Eleanor Clift writes in Newsweek:
WATCHING DEMOCRAT JIM McDermott hold forth from Iraq on how President Bush is misleading the American people made me wonder how such a smart person can do such a dumb thing. The trio of Democratic House members who traveled to Iraq—and then, while still on enemy soil, gave numerous interviews critical of U.S. foreign policy—are learned people with significant life experience.
There’s not a lawyer among them. McDermott is a psychiatrist, Michigan’s David Bonior is a former seminarian and California’s Mike Thompson is a former college professor. All three served during the Vietnam war. McDermott counseled troubled troops; Thompson was awarded a Purple Heart. They know the face of war, and they were seared by it. Their arguments against a preemptive military strike on Iraq have merit, but Baghdad is not the place to wage the debate.
Now Ms. Clift does write, "All three served during the Vietnam war." But she continued by writing, "They know the face of war, and they were seared by it." This is the same incessant, excuse-making argument from the left: Representatives who served in the military when it was their turn are more qualified to make decisions regarding war, and their objections to war with Iraq should be taken seriously. If only the "Baghdad Democrats" had actually served in Vietnam, and seen the face of war.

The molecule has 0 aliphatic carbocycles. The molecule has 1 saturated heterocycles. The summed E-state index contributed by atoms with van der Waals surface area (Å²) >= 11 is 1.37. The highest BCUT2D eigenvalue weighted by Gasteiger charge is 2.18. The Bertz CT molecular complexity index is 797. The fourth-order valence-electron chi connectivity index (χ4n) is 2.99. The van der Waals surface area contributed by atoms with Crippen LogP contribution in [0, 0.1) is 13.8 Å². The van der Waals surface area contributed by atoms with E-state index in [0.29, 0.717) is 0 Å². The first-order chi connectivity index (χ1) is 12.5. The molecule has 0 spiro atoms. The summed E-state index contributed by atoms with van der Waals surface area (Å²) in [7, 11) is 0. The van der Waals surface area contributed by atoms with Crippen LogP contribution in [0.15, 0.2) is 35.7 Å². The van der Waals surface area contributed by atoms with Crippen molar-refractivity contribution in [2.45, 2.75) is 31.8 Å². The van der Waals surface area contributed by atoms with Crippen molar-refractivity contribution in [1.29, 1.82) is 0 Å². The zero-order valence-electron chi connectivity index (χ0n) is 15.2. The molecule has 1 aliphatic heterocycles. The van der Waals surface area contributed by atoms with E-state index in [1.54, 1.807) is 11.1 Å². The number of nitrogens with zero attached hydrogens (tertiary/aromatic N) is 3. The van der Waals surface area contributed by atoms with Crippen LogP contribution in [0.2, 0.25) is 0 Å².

Jim McDermott reports his military service as "U.S. Navy Medical Corps, Lieutenant Commander, Chief Psychiatrist, Long Beach Naval Station, California, 1968-70" in his Congressional biography. Again, read Horsefeather's commentary on McDermott.
David Bonior reports his military service as "Following graduation, Bonior joined the Air Force and was stationed in California. There he worked as a cook, slinging hash by day and attending night classes at Chapman University, where he earned a Masters Degree in History in 1972" on his Congressional biography.
Mike Thompson reports his military service as "Thompson was the first Vietnam veteran elected to California's State Senate. He served in combat with the U.S. Army as a staff sergeant/platoon leader with the 173rd Airborne Brigade where he was wounded and received a Purple Heart. He was also an instructor with the Army's Airborne School" in his Congressional biography.
So one of three was actually in Vietnam. I'm curious if meeting Vietnam veterans on a college campus in 1969 counts as knowing "the face of war." Maybe even having a family member who served combat duty in Vietnam counts as being "seared" by the "the face of war." Ms. Clift simply isn't presenting the information in an honest manner.
Link to the article from Brothers Judd via InstaPundit.